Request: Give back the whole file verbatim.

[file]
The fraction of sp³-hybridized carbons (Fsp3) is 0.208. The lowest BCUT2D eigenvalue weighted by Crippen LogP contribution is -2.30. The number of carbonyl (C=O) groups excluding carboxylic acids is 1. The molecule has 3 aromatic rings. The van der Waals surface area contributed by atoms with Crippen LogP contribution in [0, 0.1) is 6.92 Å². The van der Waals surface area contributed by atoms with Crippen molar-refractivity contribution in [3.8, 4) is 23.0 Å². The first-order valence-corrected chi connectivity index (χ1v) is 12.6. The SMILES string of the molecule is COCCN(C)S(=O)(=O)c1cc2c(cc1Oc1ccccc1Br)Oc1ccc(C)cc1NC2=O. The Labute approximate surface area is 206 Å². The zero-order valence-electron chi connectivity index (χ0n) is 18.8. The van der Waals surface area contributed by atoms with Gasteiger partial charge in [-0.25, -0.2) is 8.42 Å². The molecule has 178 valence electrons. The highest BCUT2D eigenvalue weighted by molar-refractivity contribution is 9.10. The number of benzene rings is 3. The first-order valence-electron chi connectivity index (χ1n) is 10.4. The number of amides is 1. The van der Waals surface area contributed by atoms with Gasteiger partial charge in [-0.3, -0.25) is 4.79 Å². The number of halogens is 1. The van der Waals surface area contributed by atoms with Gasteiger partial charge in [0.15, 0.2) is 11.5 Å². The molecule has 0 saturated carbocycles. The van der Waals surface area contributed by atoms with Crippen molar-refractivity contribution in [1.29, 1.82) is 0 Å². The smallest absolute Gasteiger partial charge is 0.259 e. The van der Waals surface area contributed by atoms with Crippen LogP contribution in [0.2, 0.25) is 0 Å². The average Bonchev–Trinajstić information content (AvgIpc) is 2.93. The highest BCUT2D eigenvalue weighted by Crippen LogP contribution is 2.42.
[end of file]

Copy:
The fraction of sp³-hybridized carbons (Fsp3) is 0.208. The lowest BCUT2D eigenvalue weighted by Crippen LogP contribution is -2.30. The number of carbonyl (C=O) groups excluding carboxylic acids is 1. The molecule has 3 aromatic rings. The van der Waals surface area contributed by atoms with Crippen LogP contribution in [0, 0.1) is 6.92 Å². The van der Waals surface area contributed by atoms with Crippen molar-refractivity contribution in [3.8, 4) is 23.0 Å². The first-order valence-corrected chi connectivity index (χ1v) is 12.6. The SMILES string of the molecule is COCCN(C)S(=O)(=O)c1cc2c(cc1Oc1ccccc1Br)Oc1ccc(C)cc1NC2=O. The Labute approximate surface area is 206 Å². The zero-order valence-electron chi connectivity index (χ0n) is 18.8. The van der Waals surface area contributed by atoms with Gasteiger partial charge in [-0.25, -0.2) is 8.42 Å². The molecule has 178 valence electrons. The highest BCUT2D eigenvalue weighted by molar-refractivity contribution is 9.10. The number of benzene rings is 3. The first-order valence-electron chi connectivity index (χ1n) is 10.4. The number of amides is 1. The van der Waals surface area contributed by atoms with Gasteiger partial charge in [-0.3, -0.25) is 4.79 Å². The number of halogens is 1. The van der Waals surface area contributed by atoms with Gasteiger partial charge in [0.15, 0.2) is 11.5 Å². The molecule has 0 saturated carbocycles. The van der Waals surface area contributed by atoms with Crippen molar-refractivity contribution in [1.29, 1.82) is 0 Å². The smallest absolute Gasteiger partial charge is 0.259 e. The van der Waals surface area contributed by atoms with Crippen LogP contribution in [0.2, 0.25) is 0 Å². The average Bonchev–Trinajstić information content (AvgIpc) is 2.93. The highest BCUT2D eigenvalue weighted by Crippen LogP contribution is 2.42.